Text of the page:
The ages of all animals are within the age range for young adults rhesus macaques https://www.nc3rs.org.uk/macaques/macaques/life-history-and-diet/ (ZIKVPF-10mo: 6.8, 6.8, 5.8, and 5.9; ZIKVPR-2mo: 6.4, 6.5, 5.2, 4.3, 5.6, and 5.5; naive: 4.8, 6.6, 6.8, and 5.7). Prior to DENV-2 challenge, all animals were subjected to quarantine period. All cohorts were bled for baseline and challenged subcutaneously (deltoid area) with 5 × 105 pfu/500 µl of DENV-2 New Guinea 44 strain. After DENV-2 challenge, all animals were extensively monitored by trained and certified veterinary staff for evidence of disease and clinical status: external temperature (°C) with an infrared device (EXTECH Instruments, Waltham, MA, USA), weight (Kg), CBC, and CMP. All animals were bled once daily from day 1 to day 10 and after that on days 15, 30, 60, and 90 dpi. In all timepoints, the blood samples were used for serum separation (baseline, 7, 30, 60, 90 dpi only). PBMCs were collected at same timepoints using CPT tubes (BD-Biosciences, San Jose, CA, USA) containing citrate. Additional heparin samples were obtained for immunophenotyping by flow cytometry using fresh whole blood. Figure 1 shows the experimental design and samples collection timeline.
DENV viral RNA extraction was performed from acute serum samples (baseline, 1–10, and 15 dpi) using a QIAamp Viral RNA mini kit (Qiagen Inc, Valencia, CA, USA) according to the manufacturer’s instructions. RNAemia levels were measured by a One-Step qRT-PCR detection kit (Oasig, Primerdesign Ltd., UK), and using a DENV RT primer/probe Mix kit (Genesig, Primerdesign Ltd., UK) according to the manufacturer’s protocol (catalog no. oasig-onestep). Primers are designed to target the 3′ untranslated region (3′ UTR) of all four DENV serotypes, and have 100% homology with over 95% of reference sequences contained in the NCBI database. Assays were performed in an iCycler IQ5 Real-Time Detection System with Optical System Software version 2.1 (Bio-Rad, Hercules, CA, USA). Limit of detection (LOD) was 20 copies per milliliter. Furthermore, in order to correlate RNAemia levels with DENV pathogenesis, we monitored the clinical status for injury and/or clinical manifestations. Complete blood counts (CBC) were performed for all animals in several timepoints (baseline, 7, and 15 dpi) to determine the absolute number (106 cells/ml) and percent (%) of lymphocytes (LYM), monocytes (MON), white blood cells (WBC), neutrophils (NEU), and platelets (PLT). Also, comprehensive metabolic panel (CMP) was evaluated in several timepoints (baseline, 7, 15, and 30 dpi) to measure concentration (U/L) of alkaline phosphatase and liver enzymes alanine aminotransferase (ALT) and aspartate aminotransferase (AST).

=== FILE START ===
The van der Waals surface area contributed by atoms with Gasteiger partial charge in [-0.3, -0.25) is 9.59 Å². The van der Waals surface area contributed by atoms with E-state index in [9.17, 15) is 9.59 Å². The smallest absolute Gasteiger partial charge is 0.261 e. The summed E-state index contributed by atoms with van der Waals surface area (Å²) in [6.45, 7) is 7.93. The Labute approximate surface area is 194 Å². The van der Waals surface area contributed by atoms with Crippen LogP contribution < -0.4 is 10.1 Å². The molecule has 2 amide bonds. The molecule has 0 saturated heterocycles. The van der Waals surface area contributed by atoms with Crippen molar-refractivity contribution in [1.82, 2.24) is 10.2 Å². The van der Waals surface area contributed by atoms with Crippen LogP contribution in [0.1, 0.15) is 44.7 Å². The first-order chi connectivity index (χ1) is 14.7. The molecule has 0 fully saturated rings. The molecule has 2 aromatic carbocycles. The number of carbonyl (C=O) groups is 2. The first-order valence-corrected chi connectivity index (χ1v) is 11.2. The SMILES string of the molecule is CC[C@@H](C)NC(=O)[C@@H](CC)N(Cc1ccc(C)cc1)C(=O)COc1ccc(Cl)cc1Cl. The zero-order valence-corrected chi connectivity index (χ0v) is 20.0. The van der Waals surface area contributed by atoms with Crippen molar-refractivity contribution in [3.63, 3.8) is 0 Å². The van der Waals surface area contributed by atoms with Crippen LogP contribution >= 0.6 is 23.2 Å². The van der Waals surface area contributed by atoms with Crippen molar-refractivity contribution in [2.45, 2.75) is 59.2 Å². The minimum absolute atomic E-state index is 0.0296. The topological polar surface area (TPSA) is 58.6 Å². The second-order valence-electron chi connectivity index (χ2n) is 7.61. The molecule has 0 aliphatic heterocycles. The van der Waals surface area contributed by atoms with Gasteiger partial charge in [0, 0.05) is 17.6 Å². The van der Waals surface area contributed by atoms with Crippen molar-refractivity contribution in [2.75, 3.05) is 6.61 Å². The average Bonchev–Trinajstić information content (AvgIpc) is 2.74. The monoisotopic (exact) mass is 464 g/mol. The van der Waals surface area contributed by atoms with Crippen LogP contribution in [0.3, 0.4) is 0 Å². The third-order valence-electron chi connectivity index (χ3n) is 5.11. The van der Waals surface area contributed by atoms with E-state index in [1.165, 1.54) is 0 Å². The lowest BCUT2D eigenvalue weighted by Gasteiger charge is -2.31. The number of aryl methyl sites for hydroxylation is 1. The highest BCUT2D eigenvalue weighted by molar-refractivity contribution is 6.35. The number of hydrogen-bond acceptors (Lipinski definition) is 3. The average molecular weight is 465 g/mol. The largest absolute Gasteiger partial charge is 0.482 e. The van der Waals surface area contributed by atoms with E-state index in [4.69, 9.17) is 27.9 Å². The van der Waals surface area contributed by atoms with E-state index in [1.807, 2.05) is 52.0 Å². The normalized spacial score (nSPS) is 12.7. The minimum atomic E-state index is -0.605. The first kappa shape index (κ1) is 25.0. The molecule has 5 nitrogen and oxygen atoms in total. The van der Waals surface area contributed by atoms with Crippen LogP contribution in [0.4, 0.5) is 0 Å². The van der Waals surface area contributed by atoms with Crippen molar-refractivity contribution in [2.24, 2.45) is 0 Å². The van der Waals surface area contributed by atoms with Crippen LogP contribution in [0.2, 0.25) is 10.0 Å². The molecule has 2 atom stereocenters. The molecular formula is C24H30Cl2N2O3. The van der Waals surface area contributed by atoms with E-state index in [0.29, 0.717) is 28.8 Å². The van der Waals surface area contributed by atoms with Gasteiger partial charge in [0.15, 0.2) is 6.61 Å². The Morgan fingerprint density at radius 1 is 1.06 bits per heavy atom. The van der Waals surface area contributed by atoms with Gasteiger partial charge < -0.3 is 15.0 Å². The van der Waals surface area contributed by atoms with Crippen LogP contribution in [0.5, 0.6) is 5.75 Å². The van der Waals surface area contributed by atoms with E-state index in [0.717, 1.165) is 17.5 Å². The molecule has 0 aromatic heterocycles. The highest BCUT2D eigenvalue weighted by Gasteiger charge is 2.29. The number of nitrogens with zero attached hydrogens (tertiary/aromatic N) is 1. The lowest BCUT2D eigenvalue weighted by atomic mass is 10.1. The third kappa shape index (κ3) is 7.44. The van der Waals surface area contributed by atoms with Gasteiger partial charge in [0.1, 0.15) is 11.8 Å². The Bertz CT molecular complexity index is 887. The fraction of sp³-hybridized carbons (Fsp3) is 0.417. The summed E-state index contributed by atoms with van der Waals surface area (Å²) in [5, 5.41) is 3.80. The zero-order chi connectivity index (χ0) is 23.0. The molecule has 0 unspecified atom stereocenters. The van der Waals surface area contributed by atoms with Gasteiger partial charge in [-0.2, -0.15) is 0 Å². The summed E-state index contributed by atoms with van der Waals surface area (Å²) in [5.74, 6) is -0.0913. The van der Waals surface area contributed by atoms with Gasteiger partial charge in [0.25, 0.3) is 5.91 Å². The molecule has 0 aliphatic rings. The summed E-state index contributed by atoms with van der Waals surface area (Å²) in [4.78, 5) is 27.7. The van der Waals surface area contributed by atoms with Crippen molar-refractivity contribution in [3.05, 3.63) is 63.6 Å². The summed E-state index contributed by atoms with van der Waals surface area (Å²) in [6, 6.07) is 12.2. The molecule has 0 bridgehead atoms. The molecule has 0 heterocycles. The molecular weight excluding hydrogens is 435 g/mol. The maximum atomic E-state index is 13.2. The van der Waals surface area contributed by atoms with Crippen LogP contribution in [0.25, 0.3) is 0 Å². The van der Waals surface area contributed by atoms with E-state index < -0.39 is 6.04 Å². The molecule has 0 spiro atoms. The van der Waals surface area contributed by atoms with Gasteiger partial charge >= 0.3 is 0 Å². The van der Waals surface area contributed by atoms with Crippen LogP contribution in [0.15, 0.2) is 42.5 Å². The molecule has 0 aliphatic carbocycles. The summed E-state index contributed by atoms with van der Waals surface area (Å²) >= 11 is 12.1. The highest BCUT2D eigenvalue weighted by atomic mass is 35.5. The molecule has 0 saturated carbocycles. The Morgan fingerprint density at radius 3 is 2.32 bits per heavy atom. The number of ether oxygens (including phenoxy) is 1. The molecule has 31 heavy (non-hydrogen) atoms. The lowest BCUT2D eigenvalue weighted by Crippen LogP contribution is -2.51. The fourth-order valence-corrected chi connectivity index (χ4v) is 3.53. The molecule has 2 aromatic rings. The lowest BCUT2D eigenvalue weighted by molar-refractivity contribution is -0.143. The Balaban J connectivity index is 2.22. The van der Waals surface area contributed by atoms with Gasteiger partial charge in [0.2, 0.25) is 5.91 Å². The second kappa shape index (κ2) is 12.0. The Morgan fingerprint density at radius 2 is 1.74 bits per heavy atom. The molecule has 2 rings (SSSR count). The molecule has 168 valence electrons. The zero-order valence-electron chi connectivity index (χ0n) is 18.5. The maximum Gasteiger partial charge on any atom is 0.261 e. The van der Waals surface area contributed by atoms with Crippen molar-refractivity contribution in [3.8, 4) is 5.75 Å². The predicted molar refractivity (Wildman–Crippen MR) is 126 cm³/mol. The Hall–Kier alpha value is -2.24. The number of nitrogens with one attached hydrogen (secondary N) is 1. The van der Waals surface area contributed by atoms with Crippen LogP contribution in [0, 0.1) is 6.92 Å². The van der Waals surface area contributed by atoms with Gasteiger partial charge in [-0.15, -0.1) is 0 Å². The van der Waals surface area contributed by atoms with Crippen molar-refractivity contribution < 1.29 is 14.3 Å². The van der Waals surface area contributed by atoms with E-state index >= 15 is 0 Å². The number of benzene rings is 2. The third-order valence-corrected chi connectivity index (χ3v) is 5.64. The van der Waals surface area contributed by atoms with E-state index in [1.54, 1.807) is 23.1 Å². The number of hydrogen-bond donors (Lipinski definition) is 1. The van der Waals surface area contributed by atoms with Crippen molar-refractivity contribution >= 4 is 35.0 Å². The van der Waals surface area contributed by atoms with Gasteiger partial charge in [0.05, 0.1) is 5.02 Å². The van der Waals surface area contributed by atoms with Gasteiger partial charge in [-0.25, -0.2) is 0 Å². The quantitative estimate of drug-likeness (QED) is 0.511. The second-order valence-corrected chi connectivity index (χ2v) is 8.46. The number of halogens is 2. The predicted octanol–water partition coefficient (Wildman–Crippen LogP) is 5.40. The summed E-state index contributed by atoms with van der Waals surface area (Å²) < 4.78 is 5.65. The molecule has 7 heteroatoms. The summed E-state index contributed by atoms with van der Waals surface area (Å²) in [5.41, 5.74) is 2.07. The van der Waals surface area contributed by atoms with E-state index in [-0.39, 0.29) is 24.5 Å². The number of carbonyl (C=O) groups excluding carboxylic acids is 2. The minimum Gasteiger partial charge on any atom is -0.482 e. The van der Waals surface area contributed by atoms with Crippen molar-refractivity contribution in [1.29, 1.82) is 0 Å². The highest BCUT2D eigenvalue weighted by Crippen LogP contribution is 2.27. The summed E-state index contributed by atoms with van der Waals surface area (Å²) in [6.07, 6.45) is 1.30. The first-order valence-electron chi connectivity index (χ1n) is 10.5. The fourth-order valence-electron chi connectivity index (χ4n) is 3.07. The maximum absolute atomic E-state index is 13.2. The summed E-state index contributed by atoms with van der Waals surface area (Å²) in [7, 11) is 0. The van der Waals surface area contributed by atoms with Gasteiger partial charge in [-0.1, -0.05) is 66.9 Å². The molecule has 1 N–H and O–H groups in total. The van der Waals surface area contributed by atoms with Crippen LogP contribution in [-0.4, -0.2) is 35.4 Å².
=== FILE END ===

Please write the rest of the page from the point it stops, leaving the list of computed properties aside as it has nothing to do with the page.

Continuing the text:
Seroreactivity to DENV and cross-reactivity to ZIKV was measured at different timepoints before and after DENV-2 challenge. DENV–IgM (Focus Diagnostics, Cypress, CA, USA) was quantified at baseline, 5, 10, 15, and 30 dpi. DENV–IgG was quantified at baseline, 7, 15, 30, 60, and 90 dpi (Focus Diagnostics, Cypress, CA, USA). To determine the modulation of serological profile against ZIKV, we assessed: levels of anti-ZIKV IgM (InBios, Seattle, WA, USA) at baseline, 5, 10, 15 and 30 dpi; anti-ZIKV IgG (XPressBio, Frederick, MD, USA) at baseline, 7, 15, 30, 60, and 90 dpi; anti-ZIKV NS1-IgG (Alpha Diagnostics, San Antonio, TX, USA) at baseline, 30, 60, and 90 dpi (including additional timepoints prior baseline for both ZIKV-immune groups); and anti-ZIKV EDIII–IgG (Alpha Diagnostics International, San Antonio, TX, USA). All ELISA-based assays were performed following the manufacturers’ instructions. This serological characterization allows us to assess the dynamics of DENV and ZIKV cross-reactivity, but without discerning between cross-reactive binding Abs and cross- or type-specific neutralizing Abs.
Plaque reduction neutralization test
Selected serum samples (baseline, 30, 60, and 90 dpi) were challenged to neutralized ZIKV (H/PF/2013, PRVABC59), DENV-1 Western Pacific 74, DENV-2 NGC 44, DENV-3 Sleman 73, and DENV-4 Dominique strains. For the infecting serotype (DENV-2) and ZIKV, the NAbs were measured in early timepoints as well (7 and 15 dpi). For the PRNT, serum samples were inactivated, diluted (twofold), mixed with a constant inoculum of virus (volume necessary to produce ~ 35 pfu/well) and then incubated for 1 h at 37 °C and 5% CO2. After incubation, virus–serum mix dilutions were added to Vero-81 cells monolayer in flat bottom 24-well plates seeded the day before for 1 h at 37 °C and 5% CO2, finally overlay medium was added and incubated by several days (serotype dependent). The results were reported as PRNT60 titers, NAb titer capable of reduce 60% or more of DENV serotypes or ZIKV strains pfu compared with the mock (control of virus without serum). A PRNT60 1:20 titer was considered a positive Neut titer, and < 1:20 as a negative Neut titer. Non-neutralizing titers < 1:20) were assigned with one-half of the limit of detection for graphs visualization.
Multiplex cytokine profile
A total of eight cytokines/chemokines were measured (pg ml−1) by Luminex at baseline, 1, 2, 3, 5, 10, 15, and 30 dpi, including: interferon alpha (IFN-α), interleukin-6 (IL-6), monokine induced by IFN-gamma (MIG/CXCL9), monocyte chemoattractant protein 1 (MCP-1/CCL2), macrophage inflammatory protein 1-beta (MIP-1β/CCL4), IL-1 receptor antagonist (IL-1RA), C–X–C motif chemokine 10 (CXCL10/IP-10), and perforin. The multiplex assay was conducted as previously described16,65.